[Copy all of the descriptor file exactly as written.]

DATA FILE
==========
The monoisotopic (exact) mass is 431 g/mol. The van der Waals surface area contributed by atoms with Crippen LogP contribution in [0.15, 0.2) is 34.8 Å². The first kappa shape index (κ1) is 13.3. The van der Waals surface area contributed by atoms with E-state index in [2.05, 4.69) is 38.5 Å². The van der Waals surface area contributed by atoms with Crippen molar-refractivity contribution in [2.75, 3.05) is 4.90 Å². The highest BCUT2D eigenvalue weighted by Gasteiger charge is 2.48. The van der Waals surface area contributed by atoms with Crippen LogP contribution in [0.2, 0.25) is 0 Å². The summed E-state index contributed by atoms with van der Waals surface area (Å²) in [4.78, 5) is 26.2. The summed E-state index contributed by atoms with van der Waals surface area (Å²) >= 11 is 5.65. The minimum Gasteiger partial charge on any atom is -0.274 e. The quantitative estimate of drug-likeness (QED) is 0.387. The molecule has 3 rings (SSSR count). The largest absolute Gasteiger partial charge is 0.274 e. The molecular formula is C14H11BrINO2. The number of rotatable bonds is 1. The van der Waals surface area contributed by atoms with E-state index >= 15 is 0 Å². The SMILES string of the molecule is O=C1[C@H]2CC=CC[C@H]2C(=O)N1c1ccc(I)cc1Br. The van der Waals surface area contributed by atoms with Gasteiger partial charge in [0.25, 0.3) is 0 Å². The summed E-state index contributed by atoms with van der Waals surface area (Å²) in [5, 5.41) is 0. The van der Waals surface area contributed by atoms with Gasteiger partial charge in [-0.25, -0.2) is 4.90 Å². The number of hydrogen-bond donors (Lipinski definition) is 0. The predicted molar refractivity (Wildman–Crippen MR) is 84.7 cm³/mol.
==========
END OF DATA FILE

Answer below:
The monoisotopic (exact) mass is 431 g/mol. The van der Waals surface area contributed by atoms with Crippen LogP contribution in [0.15, 0.2) is 34.8 Å². The first kappa shape index (κ1) is 13.3. The van der Waals surface area contributed by atoms with E-state index in [2.05, 4.69) is 38.5 Å². The van der Waals surface area contributed by atoms with Crippen molar-refractivity contribution in [2.75, 3.05) is 4.90 Å². The highest BCUT2D eigenvalue weighted by Gasteiger charge is 2.48. The van der Waals surface area contributed by atoms with Crippen LogP contribution in [0.2, 0.25) is 0 Å². The summed E-state index contributed by atoms with van der Waals surface area (Å²) in [4.78, 5) is 26.2. The summed E-state index contributed by atoms with van der Waals surface area (Å²) >= 11 is 5.65. The minimum Gasteiger partial charge on any atom is -0.274 e. The quantitative estimate of drug-likeness (QED) is 0.387. The molecule has 3 rings (SSSR count). The largest absolute Gasteiger partial charge is 0.274 e. The molecular formula is C14H11BrINO2. The number of rotatable bonds is 1. The van der Waals surface area contributed by atoms with E-state index >= 15 is 0 Å². The SMILES string of the molecule is O=C1[C@H]2CC=CC[C@H]2C(=O)N1c1ccc(I)cc1Br. The van der Waals surface area contributed by atoms with Gasteiger partial charge in [0.25, 0.3) is 0 Å². The summed E-state index contributed by atoms with van der Waals surface area (Å²) in [5, 5.41) is 0. The van der Waals surface area contributed by atoms with Gasteiger partial charge in [-0.25, -0.2) is 4.90 Å². The number of hydrogen-bond donors (Lipinski definition) is 0. The predicted molar refractivity (Wildman–Crippen MR) is 84.7 cm³/mol.